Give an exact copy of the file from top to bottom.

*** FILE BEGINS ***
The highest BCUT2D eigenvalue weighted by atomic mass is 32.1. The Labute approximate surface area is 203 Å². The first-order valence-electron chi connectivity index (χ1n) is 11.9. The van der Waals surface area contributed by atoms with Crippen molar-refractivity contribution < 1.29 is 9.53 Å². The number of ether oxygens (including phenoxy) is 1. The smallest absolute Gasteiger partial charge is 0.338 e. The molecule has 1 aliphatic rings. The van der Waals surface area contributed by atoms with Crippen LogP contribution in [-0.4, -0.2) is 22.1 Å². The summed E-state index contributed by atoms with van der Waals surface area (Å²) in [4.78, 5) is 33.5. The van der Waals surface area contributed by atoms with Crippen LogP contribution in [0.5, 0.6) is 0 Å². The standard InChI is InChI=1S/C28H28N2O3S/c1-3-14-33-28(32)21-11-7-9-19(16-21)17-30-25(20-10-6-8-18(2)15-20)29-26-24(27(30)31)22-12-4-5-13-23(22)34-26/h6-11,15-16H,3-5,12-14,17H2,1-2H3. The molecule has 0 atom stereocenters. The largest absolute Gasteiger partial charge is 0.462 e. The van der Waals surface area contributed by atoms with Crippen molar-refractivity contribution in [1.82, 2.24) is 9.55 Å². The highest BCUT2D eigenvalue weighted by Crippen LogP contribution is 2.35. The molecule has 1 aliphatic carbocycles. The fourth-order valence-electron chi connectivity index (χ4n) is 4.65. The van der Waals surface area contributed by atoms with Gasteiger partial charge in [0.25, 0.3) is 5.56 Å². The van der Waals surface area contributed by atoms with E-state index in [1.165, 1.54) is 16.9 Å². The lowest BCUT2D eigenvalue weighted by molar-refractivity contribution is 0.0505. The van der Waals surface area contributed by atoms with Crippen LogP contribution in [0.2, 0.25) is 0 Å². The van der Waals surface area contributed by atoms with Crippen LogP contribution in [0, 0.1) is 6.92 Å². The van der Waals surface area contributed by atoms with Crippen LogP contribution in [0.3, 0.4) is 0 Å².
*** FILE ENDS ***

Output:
The highest BCUT2D eigenvalue weighted by atomic mass is 32.1. The Labute approximate surface area is 203 Å². The first-order valence-electron chi connectivity index (χ1n) is 11.9. The van der Waals surface area contributed by atoms with Crippen molar-refractivity contribution < 1.29 is 9.53 Å². The number of ether oxygens (including phenoxy) is 1. The smallest absolute Gasteiger partial charge is 0.338 e. The molecule has 1 aliphatic rings. The van der Waals surface area contributed by atoms with Crippen LogP contribution in [-0.4, -0.2) is 22.1 Å². The summed E-state index contributed by atoms with van der Waals surface area (Å²) in [4.78, 5) is 33.5. The van der Waals surface area contributed by atoms with Crippen LogP contribution in [0.5, 0.6) is 0 Å². The standard InChI is InChI=1S/C28H28N2O3S/c1-3-14-33-28(32)21-11-7-9-19(16-21)17-30-25(20-10-6-8-18(2)15-20)29-26-24(27(30)31)22-12-4-5-13-23(22)34-26/h6-11,15-16H,3-5,12-14,17H2,1-2H3. The molecule has 0 atom stereocenters. The largest absolute Gasteiger partial charge is 0.462 e. The van der Waals surface area contributed by atoms with Crippen molar-refractivity contribution in [1.82, 2.24) is 9.55 Å². The highest BCUT2D eigenvalue weighted by Crippen LogP contribution is 2.35. The molecule has 1 aliphatic carbocycles. The fourth-order valence-electron chi connectivity index (χ4n) is 4.65. The van der Waals surface area contributed by atoms with Gasteiger partial charge in [0.25, 0.3) is 5.56 Å². The van der Waals surface area contributed by atoms with E-state index in [1.165, 1.54) is 16.9 Å². The lowest BCUT2D eigenvalue weighted by molar-refractivity contribution is 0.0505. The van der Waals surface area contributed by atoms with Crippen LogP contribution in [0.2, 0.25) is 0 Å². The van der Waals surface area contributed by atoms with Crippen LogP contribution in [0, 0.1) is 6.92 Å². The van der Waals surface area contributed by atoms with Crippen LogP contribution in [0.3, 0.4) is 0 Å².